By Lee Adler
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Weak corporate tax collections in the first quarter and through April 11 could mean that many quarterly earnings reports may surprise the market by failing to meet analysts' inflated expectations. Either corporate profits are falling sharply or else corporations have suddenly become much savvier about offshoring income and avoiding taxes. While they may be getting better at avoiding taxes, it seems unlikely that they've suddenly all become such geniuses at it simultaneously. My bet would be that when everybody has reported, aggregate earnings will fall short of consensus estimates.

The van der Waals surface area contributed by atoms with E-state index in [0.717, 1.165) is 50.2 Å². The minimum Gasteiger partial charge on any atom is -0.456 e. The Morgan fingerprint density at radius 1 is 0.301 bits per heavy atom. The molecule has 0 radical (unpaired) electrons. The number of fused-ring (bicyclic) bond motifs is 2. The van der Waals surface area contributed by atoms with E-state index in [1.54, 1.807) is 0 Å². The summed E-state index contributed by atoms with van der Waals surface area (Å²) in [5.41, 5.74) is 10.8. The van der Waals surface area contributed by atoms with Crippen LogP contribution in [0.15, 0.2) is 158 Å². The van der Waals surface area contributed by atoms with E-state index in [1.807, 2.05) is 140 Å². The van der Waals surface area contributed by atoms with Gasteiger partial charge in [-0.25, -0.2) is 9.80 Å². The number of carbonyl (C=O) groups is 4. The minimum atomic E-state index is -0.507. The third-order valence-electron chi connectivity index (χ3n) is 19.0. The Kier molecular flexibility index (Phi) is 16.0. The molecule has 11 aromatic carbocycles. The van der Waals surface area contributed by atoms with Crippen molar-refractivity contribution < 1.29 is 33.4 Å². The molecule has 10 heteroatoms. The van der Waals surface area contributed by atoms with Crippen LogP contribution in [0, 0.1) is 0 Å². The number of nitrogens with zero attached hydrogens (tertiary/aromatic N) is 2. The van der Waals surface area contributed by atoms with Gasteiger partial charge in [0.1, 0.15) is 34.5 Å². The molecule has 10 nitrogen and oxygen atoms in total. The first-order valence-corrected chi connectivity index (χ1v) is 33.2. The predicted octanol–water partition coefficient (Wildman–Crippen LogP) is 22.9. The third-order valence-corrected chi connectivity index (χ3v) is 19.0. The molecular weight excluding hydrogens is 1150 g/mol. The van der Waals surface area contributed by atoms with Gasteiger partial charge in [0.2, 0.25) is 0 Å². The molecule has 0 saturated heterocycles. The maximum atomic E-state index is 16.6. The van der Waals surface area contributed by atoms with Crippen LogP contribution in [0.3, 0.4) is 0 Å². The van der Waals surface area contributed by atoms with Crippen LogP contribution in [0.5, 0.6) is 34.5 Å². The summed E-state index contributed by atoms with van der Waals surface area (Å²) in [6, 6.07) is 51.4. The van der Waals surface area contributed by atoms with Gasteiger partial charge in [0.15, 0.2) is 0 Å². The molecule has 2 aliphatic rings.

The Treasury Department publishes daily data on tax collections. As of 5 PM each weekday it releases the Daily Treasury Statement for the previous day. That's as close as we can get to a real time economic barometer short of being at the cash register. It's definitely useful in gauging whether subsequent corporate earnings reports will meet, beat, or miss expectations. Corporate tax collections and subsequent reported aggregate earnings have correlated well historically, not just in terms of the trend, but even to the extent that the peaks and valleys in tax collections are echoed at lower amplitude in the earnings line.